New York, NY (PRWEB) July 25, 2014
Senator Charles Schumer (D-NY) joined representatives from Autism Speaks, National Center for Missing and Exploited Children (NCMEC) and NYPD to address efforts to educate first-responders, caregivers and the general public about the dangers of autism wandering and its frequency.
"It's imperative we do whatever we can to make sure others don't go through what Avonte's mother went through,” said Schumer at the University Settlement’s center in downtown Manhattan.
Senator Schumer also announced that there is bipartisan support in the House of Representatives for "Avonte's Law," his legislation inspired by the death of 14-year-old Avonte Oquendo, who died in a wandering incident last October. Rep. Peter King (R-NY) and Rep. Grace Meng (D-NY) will soon be introducing “Avonte’s Law,” into the House.
The University Settlement has received grants from Autism Speaks to fund swimming and water safety lessons for financially disadvantaged individuals with autism. Schumer thanked Autism Speaks for funding water safety programs around the country, saying they help "prevent fatal incidents of wandering.”
Autism Speaks President Liz Feld echoed Schumer's call for more awareness, saying "we need a comprehensive approach to wandering in the autism community." Feld spoke about the organization’s partnership with NCMEC to offer assistance to local first responders when children with autism go missing and how Autism Speaks and NCMEC are working together to raise awareness of wandering at the community level.
NCMEC President and CEO John Ryan said his organization's services "are available to all and are free thanks to the support of Senator Schumer" and other legislators like him in Washington. Since the launch of the partnership, Autism Speaks has worked with NCMEC on more than 84 active autism wandering incidents, offering assistance to local first responders, and increasing critical awareness of the wandering incident at the community level.
People with autism can become particularly vulnerable if they go missing. Given some of the core symptoms of the disorder, they can have communication difficulties, may not fully understand danger, and can become attracted to distant objects and bodies of water.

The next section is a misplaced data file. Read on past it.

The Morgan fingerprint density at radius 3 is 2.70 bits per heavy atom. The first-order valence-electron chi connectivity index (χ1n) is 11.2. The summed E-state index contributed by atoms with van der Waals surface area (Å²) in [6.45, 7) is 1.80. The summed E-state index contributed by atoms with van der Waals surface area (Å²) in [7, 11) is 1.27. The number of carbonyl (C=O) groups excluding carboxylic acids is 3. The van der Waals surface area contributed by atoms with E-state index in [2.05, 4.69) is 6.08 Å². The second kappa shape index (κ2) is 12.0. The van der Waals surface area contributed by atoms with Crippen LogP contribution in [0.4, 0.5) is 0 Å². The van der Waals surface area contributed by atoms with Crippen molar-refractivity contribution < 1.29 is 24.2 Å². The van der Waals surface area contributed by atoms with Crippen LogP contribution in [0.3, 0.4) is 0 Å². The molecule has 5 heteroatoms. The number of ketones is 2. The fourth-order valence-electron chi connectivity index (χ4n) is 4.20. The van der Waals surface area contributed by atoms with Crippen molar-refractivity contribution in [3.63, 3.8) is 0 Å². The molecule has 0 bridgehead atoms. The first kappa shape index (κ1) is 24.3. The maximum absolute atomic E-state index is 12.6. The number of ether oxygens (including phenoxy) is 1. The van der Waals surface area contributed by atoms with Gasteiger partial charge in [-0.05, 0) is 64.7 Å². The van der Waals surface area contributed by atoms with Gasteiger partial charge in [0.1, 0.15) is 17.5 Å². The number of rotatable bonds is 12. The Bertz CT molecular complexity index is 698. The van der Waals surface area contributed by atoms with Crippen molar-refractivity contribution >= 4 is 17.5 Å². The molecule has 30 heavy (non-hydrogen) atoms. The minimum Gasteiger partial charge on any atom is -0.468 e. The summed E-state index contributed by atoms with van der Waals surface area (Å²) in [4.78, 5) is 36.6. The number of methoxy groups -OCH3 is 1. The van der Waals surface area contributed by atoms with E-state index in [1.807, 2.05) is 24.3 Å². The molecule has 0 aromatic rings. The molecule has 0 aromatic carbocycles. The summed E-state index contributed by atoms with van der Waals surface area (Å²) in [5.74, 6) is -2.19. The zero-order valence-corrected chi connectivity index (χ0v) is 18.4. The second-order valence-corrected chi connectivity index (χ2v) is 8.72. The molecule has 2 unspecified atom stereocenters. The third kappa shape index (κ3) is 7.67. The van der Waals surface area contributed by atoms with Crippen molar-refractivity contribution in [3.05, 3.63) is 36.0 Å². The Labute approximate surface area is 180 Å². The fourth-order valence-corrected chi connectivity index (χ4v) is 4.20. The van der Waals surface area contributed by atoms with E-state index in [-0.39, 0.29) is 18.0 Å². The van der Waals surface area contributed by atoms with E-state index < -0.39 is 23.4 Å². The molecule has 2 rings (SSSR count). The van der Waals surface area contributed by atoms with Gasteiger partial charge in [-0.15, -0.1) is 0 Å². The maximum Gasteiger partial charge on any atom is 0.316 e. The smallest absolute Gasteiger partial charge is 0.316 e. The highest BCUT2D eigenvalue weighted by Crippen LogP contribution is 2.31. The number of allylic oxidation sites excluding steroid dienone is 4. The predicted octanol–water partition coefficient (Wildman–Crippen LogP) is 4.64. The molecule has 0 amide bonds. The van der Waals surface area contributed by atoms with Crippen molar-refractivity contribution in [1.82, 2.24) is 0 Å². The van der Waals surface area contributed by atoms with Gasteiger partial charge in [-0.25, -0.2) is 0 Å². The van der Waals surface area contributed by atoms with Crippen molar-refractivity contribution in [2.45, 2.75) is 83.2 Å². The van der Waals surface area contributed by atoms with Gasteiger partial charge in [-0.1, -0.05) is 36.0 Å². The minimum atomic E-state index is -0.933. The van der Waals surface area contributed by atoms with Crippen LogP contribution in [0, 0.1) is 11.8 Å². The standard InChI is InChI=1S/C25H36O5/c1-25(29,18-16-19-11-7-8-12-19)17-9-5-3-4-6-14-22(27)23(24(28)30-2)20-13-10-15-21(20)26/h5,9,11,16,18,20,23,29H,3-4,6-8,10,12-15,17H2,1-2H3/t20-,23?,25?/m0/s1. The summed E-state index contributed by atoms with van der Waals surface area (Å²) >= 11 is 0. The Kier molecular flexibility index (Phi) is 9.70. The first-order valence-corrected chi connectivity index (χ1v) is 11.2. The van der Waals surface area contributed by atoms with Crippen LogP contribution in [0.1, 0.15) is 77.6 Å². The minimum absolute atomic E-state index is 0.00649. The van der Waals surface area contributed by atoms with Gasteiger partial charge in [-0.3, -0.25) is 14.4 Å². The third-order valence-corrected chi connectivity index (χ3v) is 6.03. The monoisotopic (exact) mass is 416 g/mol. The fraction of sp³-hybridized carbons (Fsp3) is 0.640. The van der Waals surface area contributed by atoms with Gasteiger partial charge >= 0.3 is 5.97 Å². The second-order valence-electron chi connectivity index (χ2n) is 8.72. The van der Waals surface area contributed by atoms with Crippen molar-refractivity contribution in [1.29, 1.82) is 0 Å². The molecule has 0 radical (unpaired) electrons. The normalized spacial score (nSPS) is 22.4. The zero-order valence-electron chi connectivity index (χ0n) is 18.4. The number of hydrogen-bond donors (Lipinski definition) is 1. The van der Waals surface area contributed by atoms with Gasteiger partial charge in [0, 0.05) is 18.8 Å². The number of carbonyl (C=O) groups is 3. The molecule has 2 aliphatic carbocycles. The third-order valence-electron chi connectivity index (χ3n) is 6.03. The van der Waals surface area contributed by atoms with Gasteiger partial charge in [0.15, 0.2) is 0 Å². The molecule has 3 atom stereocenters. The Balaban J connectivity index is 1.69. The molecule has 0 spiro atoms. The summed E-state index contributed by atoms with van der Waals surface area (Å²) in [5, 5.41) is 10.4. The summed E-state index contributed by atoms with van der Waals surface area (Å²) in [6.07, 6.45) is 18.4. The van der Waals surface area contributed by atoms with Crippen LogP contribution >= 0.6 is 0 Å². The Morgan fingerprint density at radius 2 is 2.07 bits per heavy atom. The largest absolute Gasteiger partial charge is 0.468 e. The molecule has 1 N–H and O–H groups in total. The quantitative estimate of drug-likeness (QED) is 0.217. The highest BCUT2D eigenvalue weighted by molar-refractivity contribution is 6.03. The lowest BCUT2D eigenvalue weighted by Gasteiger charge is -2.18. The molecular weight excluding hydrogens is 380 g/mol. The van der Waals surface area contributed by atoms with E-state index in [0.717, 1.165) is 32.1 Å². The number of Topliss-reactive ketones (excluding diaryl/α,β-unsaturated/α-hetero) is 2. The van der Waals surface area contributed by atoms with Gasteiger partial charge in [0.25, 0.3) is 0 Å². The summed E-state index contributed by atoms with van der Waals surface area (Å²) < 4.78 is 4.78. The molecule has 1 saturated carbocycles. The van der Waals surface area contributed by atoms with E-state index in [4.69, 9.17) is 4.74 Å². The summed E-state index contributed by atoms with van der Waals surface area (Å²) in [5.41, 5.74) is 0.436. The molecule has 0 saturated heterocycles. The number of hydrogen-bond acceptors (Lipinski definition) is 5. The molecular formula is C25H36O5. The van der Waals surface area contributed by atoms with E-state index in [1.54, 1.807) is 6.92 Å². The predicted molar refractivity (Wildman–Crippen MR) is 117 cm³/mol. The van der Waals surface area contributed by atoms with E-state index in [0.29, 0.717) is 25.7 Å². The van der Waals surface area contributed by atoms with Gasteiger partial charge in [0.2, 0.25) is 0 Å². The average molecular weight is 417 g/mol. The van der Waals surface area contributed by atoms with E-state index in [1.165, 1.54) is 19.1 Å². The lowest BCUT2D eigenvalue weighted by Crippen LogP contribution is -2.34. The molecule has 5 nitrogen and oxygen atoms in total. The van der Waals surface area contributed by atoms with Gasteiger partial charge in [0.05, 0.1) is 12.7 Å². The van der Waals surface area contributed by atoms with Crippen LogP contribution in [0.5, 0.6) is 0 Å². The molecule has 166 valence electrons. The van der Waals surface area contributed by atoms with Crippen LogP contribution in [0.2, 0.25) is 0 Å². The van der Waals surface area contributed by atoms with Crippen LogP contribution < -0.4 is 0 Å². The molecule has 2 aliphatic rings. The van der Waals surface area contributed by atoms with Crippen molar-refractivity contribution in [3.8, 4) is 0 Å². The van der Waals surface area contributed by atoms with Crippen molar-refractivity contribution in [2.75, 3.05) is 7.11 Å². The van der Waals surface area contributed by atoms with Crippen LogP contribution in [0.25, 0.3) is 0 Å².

Since the tragic loss of Avonte Oquendo, there have been 13 deaths resulting from autism wandering incidents. Most recently, 13-year-old Jonah Walpole died after having wandered into a pool in Rochester, NY. Accidental drowning has accounted for 91 percent of all U.S. deaths reported in children with autism ages 14 and younger subsequent to wandering.
Autism is a general term used to describe a group of complex developmental brain disorders – autism spectrum disorders – caused by a combination of genes and environmental influences. These disorders are characterized, in varying degrees, by communication difficulties, social and behavioral challenges, as well as repetitive behaviors. An estimated 1 in 68 children in the U.S. is on the autism spectrum.
About Autism Speaks
Autism Speaks is the world’s leading autism science and advocacy organization. It is dedicated to funding research into the causes, prevention, treatments and a cure for autism; increasing awareness of autism spectrum disorders; and advocating for the needs of individuals with autism and their families. Autism Speaks was founded in February 2005 by Suzanne and Bob Wright, the grandparents of a child with autism. Mr. Wright is the former vice chairman of General Electric and chief executive officer of NBC and NBC Universal. Since its inception, Autism Speaks has committed more than $500 million dollars to its mission, the majority in science and medical research. Each year Walk Now for Autism Speaks events are held in more than 100 cities across North America. On the global front, Autism Speaks has established partnerships in more than 40 countries on five continents to foster international research, services and awareness. To learn more about Autism Speaks, please visit AutismSpeaks.org.